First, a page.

Black separatism is a separatist political movement that seeks separate economic and cultural development for those of African descent in societies, particularly in the United States. Black separatism is a subcategory of black nationalism, stemming from the idea of racial solidarity, and implies that blacks should organize themselves on the basis of their common experience of oppression as a result of their blackness, culture, and African heritage. Black separatism in its purest form, as a subcategory of black nationalism, asserts that blacks and whites ideally should form two independent nations. Black separatists also often seek their original cultural homeland. Black separatists generally think that black people are hindered in their advancement in a society dominated by a white majority.
Black separatism Wikipedia
There are similarities between black nationalism and black separatism. They both aim for the rights of blacks, but there are a few differences. All black separatists are black nationalists but not all black nationalists are black separatists. Black separatists believe that black people should be physically separated from other races, primarily whites; black separatists would want a separate nation for black people. This is slightly different from black nationalists because black nationalists don't always believe in a physical separation of black people. In some form, black nationalists do believe in separation, but not physical separation. Black nationalists focus more on black pride, justice, and identity. Their belief is that blacks should be proud of their own skin, heritage, and beauty. They also believe that there should be justice for black people especially in America. Examples of black national movement include Nation of Islam and the Black Panther Party. A specific example of a separatist movement is the Pan-Africanism movement.
In his discussion of black nationalism in the late nineteenth and early twentieth centuries, the historian Wilson Jeremiah Moses observes that "black separatism, or self-containment, which in its extreme form advocated the perpetual physical separation of the races, usually referred only to a simple institutional separatism, or the desire to see black people making independent efforts to sustain themselves in a proven hostile environment."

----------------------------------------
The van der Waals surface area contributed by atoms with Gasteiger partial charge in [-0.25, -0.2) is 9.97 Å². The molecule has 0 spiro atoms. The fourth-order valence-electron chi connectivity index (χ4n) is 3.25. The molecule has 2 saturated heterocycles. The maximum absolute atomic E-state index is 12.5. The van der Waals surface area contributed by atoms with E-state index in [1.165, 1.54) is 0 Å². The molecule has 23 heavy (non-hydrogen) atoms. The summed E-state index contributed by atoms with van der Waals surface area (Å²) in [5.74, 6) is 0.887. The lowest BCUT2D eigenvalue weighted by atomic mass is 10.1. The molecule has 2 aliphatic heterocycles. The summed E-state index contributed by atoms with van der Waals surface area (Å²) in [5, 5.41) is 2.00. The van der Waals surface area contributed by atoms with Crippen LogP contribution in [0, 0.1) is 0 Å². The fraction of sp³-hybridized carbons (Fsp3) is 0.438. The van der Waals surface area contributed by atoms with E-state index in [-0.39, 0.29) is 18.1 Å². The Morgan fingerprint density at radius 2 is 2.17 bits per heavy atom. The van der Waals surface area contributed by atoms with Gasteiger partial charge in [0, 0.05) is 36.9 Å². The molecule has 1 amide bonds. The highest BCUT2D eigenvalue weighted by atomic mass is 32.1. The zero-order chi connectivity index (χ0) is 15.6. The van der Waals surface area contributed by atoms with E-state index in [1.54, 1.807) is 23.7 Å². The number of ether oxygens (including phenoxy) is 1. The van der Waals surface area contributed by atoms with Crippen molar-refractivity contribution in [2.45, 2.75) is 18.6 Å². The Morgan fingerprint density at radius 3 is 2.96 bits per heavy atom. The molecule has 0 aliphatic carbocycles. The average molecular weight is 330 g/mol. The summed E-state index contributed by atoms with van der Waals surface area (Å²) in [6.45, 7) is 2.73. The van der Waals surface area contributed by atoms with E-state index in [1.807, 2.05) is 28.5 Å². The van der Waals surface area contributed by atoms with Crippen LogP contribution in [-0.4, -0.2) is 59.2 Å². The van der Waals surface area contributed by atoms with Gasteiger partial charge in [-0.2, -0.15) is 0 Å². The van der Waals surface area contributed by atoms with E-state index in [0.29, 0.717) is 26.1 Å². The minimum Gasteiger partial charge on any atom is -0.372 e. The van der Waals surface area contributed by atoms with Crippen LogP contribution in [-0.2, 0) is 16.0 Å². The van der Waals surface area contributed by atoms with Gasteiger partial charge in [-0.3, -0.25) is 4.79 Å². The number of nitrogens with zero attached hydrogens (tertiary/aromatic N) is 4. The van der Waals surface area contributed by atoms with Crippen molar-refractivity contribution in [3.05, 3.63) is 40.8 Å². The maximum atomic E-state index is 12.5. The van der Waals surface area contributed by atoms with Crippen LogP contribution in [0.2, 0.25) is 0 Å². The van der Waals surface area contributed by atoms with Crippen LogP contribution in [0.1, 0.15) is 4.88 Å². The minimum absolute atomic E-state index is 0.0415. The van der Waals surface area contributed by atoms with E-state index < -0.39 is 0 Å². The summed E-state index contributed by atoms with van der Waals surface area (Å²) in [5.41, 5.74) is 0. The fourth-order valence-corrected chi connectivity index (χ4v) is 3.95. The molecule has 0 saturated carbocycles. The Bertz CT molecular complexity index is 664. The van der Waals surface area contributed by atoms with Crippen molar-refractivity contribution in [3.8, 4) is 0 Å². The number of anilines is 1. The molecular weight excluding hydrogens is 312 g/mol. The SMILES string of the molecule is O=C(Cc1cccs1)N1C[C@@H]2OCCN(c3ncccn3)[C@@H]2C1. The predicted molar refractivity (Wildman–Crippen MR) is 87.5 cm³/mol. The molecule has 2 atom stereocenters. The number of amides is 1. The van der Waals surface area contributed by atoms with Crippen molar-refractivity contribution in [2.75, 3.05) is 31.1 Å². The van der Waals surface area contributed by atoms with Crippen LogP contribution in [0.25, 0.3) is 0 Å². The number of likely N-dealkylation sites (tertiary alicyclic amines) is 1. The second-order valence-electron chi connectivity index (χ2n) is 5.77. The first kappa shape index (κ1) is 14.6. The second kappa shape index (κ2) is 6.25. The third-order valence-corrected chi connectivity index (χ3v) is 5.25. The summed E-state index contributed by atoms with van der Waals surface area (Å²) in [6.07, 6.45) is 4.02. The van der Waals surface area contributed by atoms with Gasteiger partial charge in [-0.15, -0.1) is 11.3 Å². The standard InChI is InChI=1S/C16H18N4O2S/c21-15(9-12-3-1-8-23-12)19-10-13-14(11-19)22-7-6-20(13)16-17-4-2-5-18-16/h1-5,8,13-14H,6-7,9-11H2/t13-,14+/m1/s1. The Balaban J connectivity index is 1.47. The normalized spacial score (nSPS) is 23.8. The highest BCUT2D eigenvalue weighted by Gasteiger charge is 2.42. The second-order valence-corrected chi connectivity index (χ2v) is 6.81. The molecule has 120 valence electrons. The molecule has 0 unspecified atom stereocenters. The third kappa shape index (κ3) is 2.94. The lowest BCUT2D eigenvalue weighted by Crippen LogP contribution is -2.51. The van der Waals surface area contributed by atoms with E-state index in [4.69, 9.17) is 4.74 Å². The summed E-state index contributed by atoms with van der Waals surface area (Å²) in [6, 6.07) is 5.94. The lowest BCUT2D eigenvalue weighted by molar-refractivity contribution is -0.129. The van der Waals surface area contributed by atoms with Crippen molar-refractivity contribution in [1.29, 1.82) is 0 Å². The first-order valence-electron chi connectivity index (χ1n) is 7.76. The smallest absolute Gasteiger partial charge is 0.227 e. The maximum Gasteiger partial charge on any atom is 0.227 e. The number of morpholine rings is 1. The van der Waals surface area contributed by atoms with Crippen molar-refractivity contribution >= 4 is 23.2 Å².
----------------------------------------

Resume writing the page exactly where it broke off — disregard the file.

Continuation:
Scholars Talmadge Anderson and James Stewart further make a distinction between the "classical version of Black separatism advocated by Booker T. Washington" and "modern separatist ideology." They observe that "Washington's accommodationist advice" at the end of the nineteenth century "was for Blacks not to agitate for social, intellectual, and professional equality with Whites." By contrast, they observe, "contemporary separatists exhort Blacks not only to equal Whites but to surpass them as a tribute to and redemption of their African heritage." Anderson and Stewart add, moreover, that in general "modern black separatism is difficult to define because of its similarity to black nationalism."
Indeed, black separatism's specific goals were historically in flux and varied from group to group. Martin Delany in the 19th century and Marcus Garvey in the 1920s outspokenly called for African Americans to return to Africa, by moving to Liberia. Benjamin "Pap" Singleton looked to form separatist colonies in the American West. The Nation of Islam calls for several independent black states on American soil. More mainstream views within black separatism hold that black people would be better served by schools and businesses exclusively for black people, and by local black politicians and police.